Sophos’ new The State of Ransomware in Healthcare 2023 report says cybercriminals successfully encrypted data in nearly 75% of ransomware attacks – the highest rate of encryption in the past three years and a significant increase from the 61% of healthcare organisations that reported having their data encrypted last year.
In addition, only 24% of healthcare organisations were able to disrupt a ransomware attack before the attackers encrypted their data – down from 34% in 2022; this is the lowest rate of disruption reported by the sector over the past three years.
“To me, the percentage of organisations that successfully stop an attack before encryption is a strong indicator of security maturity,” says Chester Wisniewski, director, field CTO, Sophos. “For the healthcare sector, however, this number is quite low – only 24%. What’s more, this number is declining, which suggests the sector is actively losing ground against cyberattackers and is increasingly unable to detect and stop an attack in progress.
“Part of the problem is that ransomware attacks continue to grow in sophistication, and the attackers are speeding up their attack timelines. In the latest Active Adversary Report for Tech Leaders, we found that the median time from the start of a ransomware attack to detection was only five days. We also found that 90% of ransomware attacks took place after regular business hours. The ransomware threat has simply become too complex for most companies to go at it alone. All organisations, especially those in healthcare, need to modernise their defensive approach to cybercrime, moving from being solely preventative to actively monitoring and investigating alerts 24/7 and securing outside help in the form of services like managed detection and response (MDR).
Additional key findings from the report include:
· In 37% of ransomware attacks where data was successfully encrypted, data was also stolen, suggesting a rise in the “double dip” method
· Healthcare organisations are now taking longer to recover, with 47% recovering in a week, compared to 54% last year
· The overall number of ransomware attacks against healthcare organisations surveyed declined from 66% in 2022 to 60% this year
· Compromised credentials were the number one root cause of ransomware attacks against healthcare organisations, followed by exploits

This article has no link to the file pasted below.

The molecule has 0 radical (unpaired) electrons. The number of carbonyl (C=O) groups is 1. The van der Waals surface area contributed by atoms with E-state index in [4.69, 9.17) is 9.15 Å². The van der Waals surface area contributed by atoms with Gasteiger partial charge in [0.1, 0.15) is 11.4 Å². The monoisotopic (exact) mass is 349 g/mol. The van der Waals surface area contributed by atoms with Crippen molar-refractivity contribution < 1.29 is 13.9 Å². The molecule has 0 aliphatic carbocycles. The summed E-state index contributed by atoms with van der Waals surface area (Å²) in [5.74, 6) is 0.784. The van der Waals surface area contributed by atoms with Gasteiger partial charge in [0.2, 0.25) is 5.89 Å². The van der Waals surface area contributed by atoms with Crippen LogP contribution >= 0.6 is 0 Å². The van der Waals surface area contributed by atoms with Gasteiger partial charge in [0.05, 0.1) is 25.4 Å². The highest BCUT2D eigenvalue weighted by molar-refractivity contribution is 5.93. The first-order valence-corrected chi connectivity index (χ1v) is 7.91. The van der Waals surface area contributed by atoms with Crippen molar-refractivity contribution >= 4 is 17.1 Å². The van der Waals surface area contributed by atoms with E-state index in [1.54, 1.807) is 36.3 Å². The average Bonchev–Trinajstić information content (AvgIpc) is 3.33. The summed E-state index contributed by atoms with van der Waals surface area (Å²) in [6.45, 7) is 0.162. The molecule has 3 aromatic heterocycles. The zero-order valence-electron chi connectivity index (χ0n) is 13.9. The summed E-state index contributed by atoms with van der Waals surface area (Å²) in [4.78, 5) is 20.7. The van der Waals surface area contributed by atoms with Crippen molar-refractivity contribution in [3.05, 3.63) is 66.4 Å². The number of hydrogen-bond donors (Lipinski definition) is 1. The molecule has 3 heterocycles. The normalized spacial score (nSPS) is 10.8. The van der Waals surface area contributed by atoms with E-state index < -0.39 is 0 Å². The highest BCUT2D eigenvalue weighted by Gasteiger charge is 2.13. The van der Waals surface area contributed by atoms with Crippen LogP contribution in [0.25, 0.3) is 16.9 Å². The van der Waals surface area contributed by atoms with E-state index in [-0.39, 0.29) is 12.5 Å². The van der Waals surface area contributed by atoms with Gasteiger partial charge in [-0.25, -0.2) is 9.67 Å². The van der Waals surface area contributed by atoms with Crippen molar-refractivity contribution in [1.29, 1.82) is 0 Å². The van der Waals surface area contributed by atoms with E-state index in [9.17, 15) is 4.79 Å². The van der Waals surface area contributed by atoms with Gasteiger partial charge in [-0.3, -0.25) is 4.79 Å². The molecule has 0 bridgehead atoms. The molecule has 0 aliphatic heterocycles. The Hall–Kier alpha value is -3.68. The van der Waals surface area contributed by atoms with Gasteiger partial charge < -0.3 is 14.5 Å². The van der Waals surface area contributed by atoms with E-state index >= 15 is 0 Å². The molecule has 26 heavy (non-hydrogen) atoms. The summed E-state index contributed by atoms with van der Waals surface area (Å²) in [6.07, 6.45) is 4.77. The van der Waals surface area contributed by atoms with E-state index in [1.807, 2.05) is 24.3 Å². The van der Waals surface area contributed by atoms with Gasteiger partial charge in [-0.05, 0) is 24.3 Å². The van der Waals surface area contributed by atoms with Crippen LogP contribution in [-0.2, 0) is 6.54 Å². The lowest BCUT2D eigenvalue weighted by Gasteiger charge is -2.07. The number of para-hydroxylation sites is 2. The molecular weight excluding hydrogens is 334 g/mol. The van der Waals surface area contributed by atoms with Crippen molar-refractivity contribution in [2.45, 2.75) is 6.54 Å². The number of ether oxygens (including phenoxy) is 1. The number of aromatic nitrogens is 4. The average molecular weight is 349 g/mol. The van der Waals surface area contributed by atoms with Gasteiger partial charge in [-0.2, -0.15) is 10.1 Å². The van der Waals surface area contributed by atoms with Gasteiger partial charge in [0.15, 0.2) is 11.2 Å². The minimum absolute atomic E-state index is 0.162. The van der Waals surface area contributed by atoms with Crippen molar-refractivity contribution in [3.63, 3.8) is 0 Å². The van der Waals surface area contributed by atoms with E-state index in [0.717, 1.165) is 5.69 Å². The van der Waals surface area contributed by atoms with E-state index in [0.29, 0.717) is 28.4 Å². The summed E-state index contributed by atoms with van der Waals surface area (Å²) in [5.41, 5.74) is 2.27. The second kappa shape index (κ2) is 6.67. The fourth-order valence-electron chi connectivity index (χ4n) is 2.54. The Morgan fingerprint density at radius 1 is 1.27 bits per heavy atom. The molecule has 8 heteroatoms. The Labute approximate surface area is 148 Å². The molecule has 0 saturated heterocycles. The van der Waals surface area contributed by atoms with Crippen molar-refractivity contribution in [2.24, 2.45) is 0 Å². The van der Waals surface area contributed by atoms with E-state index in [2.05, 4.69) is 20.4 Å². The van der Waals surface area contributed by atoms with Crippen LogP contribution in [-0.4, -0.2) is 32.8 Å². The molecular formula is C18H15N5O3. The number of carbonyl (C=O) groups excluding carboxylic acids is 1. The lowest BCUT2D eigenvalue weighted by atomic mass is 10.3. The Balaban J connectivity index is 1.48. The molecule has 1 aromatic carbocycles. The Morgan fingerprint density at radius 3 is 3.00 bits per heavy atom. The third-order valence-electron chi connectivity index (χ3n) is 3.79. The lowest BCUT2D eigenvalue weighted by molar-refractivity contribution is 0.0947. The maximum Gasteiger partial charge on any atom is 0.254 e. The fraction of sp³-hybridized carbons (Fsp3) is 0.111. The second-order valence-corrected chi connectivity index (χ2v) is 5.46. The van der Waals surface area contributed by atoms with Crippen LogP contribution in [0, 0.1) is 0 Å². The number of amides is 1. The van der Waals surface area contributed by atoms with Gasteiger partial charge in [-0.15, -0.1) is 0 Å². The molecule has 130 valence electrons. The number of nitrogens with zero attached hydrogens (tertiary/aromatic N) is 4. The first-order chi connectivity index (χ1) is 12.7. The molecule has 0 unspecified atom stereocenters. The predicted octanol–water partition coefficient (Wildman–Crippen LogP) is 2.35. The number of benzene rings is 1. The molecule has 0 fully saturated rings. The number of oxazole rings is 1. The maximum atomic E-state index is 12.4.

· The number of healthcare organisations surveyed that paid ransom payments declined from 61% last year to 42% this year. This is lower than the cross-sector average of 46%
“In 2016, the Red Cross Hospital of Córdoba in Spain suffered a ransomware attack that reached servers and encrypted hundreds of files, medical records and other important patient information. It was a major disruption to our operations and interfered with our ability to care for our patients. The stakes are high in ransomware attacks against healthcare organisations–and attackers know that–meaning we’ll always be a target. After this ransomware attack, we worked hard with Tekpyme to bolster our defenses, and now we have reduced our incident response time by 80%. I think the industry as a whole is making improvements, but there is still work to do, because of the constantly changing nature of cybercrime. Hopefully healthcare organisations can leverage the help that is available from security vendors such as Sophos to prevent a very real ‘threat to life’ if systems go offline due to a ransomware attack,” says José Antonio Alcaras Péres, head of information systems and communications at Crus Red Andalusia in Spain.
“Cyberspace today is ripe with technically sophisticated actors looking for vulnerabilities to exploit. What all this translates to is a multidimensional cyberthreat of actors who have the tools to paralyse entire hospitals. Partnering with the private sector is critical to our mission. The information [they] share has real-world impacts and can save real businesses and real lives,” says Christopher Wray, FBI Director.